The Legislative Agenda for 2009

Dave C of At the Point of a Gun has found out the first ten legislative items ready to be rammed through the Senate: What’s in a name, Dave points out how the democrats are using misleading names in order to hide their liberal agenda.

So I came up with some sure fire bills and names of my own, except these ones will actually work:

1. The Energy Independence and National Security Act of 2009 – Approve the drilling for oil and other energy supplies off the coasts of the United States and in the ANWR.
2. Moving the Economy Forward Act of 2009 – Eliminate the capital gains tax for one year, drop the current income tax rate from 39% to 15% and drop the corporate tax rate from 35% to 10%. (goal for the future: elimination of the income tax)
3. Governmental Reorganization Act of 2009 – The elimination of the Dept. of Education, Housing and Urban Development, Department of Energy and the Department of Agriculture
4. Free Market Solutions Act of 2009 – The removal of TARP, or Troubled Asset Relief Program, no more bailouts for private businesses and this bill will also remove federal regulation that is hampering struggling industries such as American auto makers. The end of federal subsidies for private enterprise which includes farming and alternative fuel development.
5. Defend Our Borders Act of 2009 – Establish a clear and viable plan for lasting border security with dates certain for funding and construction goals.
6. State Funds Act of 2009: States currently request funds for projects through grants, which leads to endless pork barrel spending and bureaucracy. Instead of this process, we will simply send X% of the income tax received by the federal government straight back to the state from which it originated. For example, the State of New Jersey sends, lets say X billion of dollars in tax revenue to the federal government, instead of the federal government sending back the funds in the forms of grants, the state will simply keep X% of that money. This will mean the end of the “donor state” (New Jersey) which occurs when a state sends more money to D.C. than it receives from the federal government. It will also mean the end of pork-barrel requests. If a state is more reliant on federal funds, then they will simply keep a larger percentage of federal tax revenue … the money belongs to the people of the state and it should stay in the state!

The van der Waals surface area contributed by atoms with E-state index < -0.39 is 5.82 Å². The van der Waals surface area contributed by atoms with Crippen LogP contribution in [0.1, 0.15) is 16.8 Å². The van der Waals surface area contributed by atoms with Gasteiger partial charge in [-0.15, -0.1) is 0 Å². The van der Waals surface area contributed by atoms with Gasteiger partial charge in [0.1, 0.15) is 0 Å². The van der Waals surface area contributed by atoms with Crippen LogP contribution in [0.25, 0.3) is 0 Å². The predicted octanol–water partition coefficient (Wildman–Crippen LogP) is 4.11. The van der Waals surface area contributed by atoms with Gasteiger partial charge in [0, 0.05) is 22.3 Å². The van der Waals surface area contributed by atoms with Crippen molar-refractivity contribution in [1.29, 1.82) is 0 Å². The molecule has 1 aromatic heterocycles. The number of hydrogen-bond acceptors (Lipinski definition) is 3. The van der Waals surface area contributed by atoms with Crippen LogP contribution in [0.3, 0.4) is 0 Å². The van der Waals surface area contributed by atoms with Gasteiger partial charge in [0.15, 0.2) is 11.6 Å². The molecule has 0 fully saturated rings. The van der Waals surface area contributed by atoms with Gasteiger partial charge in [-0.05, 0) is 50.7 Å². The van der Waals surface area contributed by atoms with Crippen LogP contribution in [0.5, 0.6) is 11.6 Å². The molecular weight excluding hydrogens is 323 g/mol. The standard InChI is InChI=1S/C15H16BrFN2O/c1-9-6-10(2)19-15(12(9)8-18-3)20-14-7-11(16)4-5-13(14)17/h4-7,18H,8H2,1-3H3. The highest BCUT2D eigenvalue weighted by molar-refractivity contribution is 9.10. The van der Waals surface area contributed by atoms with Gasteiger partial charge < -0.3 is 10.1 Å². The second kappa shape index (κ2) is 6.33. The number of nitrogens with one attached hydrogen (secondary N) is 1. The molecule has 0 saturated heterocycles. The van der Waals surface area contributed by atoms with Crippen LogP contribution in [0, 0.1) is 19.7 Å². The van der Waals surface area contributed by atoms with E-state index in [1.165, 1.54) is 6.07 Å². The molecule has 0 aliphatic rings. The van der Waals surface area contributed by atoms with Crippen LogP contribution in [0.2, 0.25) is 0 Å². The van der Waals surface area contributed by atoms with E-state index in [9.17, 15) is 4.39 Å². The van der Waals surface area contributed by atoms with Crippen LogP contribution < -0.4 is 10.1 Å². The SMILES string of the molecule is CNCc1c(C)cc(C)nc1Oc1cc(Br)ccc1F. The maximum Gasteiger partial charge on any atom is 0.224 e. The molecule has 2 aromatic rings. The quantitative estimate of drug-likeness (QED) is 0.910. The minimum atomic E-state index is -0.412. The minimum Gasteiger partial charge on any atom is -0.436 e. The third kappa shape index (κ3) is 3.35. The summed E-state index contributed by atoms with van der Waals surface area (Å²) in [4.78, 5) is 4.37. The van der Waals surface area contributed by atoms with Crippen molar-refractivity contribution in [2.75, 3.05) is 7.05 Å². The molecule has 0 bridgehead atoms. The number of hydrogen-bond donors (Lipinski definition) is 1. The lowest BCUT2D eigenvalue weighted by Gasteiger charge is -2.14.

7. Governmental Responsibility Act of 2009 – Any member of the Congress who has requested an earmark in an appropriations bill must take to the Senate or House floor to explain why their earmark request is essential for their district.
8. Free Speech in Campaigns Act of 2009 – Repeal of “McCain-Feingold”
9. Term Limits Act of 2009 – Senators and Representatives who come into office in the NEXT Congress will be held to term limits: For Senators, two six-year terms … For Representatives, three two-year terms
10. Wall St. Regulation Act of 2009 – The repeal of “mark to market accounting” by the SEC on the threat of pulled funding